For longtime fans of director Damien Chazelle, the tremendously talented young filmmaker behind Whiplash and this week’s La La Land, there is a special nod to the director’s career up to this point in his new Oscar-bound musical. As Emma Stone’s wild dreamer wanders around the Warner Bros. lot, where her character works, two lot workers push a big marquee banner for a movie called Guy & Madeline, which looks like a It Happened One Night-type romantic comedy. It’s actually a reference to Chazelle’s wondrous musical debut, Guy and Madeline on a Park Bench, which may still be his best film and is, in its way, a conflation of classical musical comedies with more modern, jazzy influences like John Cassavettes’ Shadows.
Where so many can hardly look past the musical eras of Fred Astaire and Gene Kelly, the musical genre itself has constantly been renewing itself in a variety of ways. Shadows is more of a music movie than a musical, a differentiation that has caused more than a few arguments in my circle of friends and fellow cinephiles, but the music movie clearly came from the musical genre. And while vibrant, colorful, and romantic works like Top Hat, Singin’ in the Rain, and Footlight Parade continue to astound, modern incarnations have ventured into stranger, sublime terrain as the perfect landscape for some wildly ambitious directors. Plenty seem to have taken to middling outings like Stuart Murdoch’s God Help the Girl and, of course, Pitch Perfect, as well as Broadway adaptations like Into the Woods or Tom Hooper’s inexcusable Les Miserables.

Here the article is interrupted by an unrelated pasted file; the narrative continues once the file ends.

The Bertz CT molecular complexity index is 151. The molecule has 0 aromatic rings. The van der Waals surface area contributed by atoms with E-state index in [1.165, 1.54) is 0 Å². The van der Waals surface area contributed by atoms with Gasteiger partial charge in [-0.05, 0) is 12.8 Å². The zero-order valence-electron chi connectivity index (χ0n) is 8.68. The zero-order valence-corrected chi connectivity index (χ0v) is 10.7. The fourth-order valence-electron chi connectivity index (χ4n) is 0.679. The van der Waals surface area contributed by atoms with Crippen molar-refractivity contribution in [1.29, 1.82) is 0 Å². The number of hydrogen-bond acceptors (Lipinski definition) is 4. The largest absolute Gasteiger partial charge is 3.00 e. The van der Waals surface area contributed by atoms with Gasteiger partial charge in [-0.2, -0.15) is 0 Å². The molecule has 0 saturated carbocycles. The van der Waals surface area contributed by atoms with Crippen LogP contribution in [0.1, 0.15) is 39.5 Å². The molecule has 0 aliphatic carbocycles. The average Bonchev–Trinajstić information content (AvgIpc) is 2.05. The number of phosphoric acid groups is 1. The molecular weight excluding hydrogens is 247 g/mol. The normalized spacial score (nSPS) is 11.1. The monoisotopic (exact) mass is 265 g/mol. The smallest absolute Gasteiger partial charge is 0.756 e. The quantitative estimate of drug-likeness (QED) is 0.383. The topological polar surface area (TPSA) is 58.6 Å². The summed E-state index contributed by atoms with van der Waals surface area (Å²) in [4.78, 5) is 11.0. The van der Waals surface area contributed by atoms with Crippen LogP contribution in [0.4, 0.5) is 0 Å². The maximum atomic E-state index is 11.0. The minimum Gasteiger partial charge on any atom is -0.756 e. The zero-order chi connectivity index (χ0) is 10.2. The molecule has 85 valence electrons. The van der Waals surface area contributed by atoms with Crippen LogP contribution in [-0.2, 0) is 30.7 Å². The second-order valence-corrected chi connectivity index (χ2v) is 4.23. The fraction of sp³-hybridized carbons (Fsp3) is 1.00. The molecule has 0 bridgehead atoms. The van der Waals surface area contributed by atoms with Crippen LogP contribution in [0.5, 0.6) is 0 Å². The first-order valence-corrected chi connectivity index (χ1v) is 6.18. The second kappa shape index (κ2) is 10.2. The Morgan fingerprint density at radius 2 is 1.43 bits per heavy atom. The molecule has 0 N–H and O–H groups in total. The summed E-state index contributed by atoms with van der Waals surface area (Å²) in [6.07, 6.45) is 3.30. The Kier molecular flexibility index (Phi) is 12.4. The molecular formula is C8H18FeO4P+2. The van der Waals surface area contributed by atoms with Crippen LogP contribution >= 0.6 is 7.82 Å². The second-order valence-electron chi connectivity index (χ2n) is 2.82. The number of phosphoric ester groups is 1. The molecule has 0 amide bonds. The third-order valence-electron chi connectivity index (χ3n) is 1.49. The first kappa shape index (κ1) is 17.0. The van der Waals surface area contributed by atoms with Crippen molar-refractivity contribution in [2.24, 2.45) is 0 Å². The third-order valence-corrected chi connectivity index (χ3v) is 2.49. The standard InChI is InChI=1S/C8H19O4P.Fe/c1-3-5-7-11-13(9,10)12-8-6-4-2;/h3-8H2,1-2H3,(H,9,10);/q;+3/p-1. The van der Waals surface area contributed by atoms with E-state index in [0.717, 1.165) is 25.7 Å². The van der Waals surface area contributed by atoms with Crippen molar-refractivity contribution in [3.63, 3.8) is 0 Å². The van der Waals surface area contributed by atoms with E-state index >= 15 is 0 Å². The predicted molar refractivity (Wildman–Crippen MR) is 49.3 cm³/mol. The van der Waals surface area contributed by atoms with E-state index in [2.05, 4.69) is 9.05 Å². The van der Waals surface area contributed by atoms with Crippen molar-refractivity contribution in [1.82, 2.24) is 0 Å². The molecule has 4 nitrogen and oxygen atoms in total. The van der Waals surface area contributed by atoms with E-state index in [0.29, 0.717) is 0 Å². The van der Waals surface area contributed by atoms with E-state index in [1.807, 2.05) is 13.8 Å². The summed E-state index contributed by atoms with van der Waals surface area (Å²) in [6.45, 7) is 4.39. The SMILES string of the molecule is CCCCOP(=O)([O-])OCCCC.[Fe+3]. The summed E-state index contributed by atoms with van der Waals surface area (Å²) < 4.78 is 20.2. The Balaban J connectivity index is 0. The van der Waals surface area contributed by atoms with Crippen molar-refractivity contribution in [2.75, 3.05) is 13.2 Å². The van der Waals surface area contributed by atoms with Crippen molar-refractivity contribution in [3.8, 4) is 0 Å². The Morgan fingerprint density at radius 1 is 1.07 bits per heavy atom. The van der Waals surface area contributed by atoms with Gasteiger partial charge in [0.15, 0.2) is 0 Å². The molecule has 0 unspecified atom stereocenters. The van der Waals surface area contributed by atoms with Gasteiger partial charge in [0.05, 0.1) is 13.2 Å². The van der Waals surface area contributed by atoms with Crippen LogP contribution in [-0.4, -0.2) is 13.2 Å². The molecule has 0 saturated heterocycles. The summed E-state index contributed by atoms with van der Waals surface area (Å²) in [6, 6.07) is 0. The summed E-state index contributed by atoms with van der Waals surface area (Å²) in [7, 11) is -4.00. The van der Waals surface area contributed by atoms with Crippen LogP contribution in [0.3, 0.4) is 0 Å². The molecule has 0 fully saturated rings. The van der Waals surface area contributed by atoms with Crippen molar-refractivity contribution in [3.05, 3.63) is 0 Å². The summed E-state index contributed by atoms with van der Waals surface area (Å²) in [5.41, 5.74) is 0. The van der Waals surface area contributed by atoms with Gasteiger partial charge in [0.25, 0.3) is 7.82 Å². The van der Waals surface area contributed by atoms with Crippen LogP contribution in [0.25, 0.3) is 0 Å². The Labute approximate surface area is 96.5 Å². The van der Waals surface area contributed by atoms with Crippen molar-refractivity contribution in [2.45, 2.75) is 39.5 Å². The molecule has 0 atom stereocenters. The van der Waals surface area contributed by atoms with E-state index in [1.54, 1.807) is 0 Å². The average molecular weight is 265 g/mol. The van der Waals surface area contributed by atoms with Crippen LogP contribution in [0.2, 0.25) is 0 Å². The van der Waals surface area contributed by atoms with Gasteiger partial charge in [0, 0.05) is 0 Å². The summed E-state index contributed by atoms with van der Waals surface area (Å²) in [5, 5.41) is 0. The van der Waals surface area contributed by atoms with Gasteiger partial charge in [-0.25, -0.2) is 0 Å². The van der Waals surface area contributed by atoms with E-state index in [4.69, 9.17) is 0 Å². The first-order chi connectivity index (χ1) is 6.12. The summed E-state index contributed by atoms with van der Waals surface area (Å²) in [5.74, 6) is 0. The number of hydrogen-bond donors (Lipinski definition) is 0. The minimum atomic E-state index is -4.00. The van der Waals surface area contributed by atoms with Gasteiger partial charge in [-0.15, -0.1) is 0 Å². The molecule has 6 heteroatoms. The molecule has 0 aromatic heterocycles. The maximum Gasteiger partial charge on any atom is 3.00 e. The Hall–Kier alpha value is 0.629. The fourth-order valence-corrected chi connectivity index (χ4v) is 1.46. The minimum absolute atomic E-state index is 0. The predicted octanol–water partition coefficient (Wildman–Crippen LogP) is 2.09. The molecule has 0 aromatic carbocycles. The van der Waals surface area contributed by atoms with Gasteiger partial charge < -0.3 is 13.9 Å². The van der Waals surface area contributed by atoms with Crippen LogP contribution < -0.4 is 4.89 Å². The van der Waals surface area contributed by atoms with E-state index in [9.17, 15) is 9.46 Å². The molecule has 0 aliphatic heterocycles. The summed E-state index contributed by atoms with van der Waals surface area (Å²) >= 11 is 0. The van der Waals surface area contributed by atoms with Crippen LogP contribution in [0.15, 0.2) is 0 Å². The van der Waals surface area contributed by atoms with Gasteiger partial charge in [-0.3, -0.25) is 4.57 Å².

More rewarding are films like Johnnie To’s extravagant Office and Jacob Krupnick’s elusive Girl Walk//All Day, which don’t simply try to reimagine the days of Astaire and Kelly in a modern setting but infuse the genre with personal political ideas and formal daring. Still, there’s no fair weighing the substance or quality of something like Office or Woody Allen’s Everyone Says I Love You against classics like The Band Wagon or Meet Me in St. Louis. All of these movies have a place in the history of how the musical genre ended up here with La La Land looking all too likely to grab the Oscar for Best Film in 2017, and here are 10 that you should make an especial effort to see before you hit the theater to see Ryan Gosling and Emma Stone romance each other.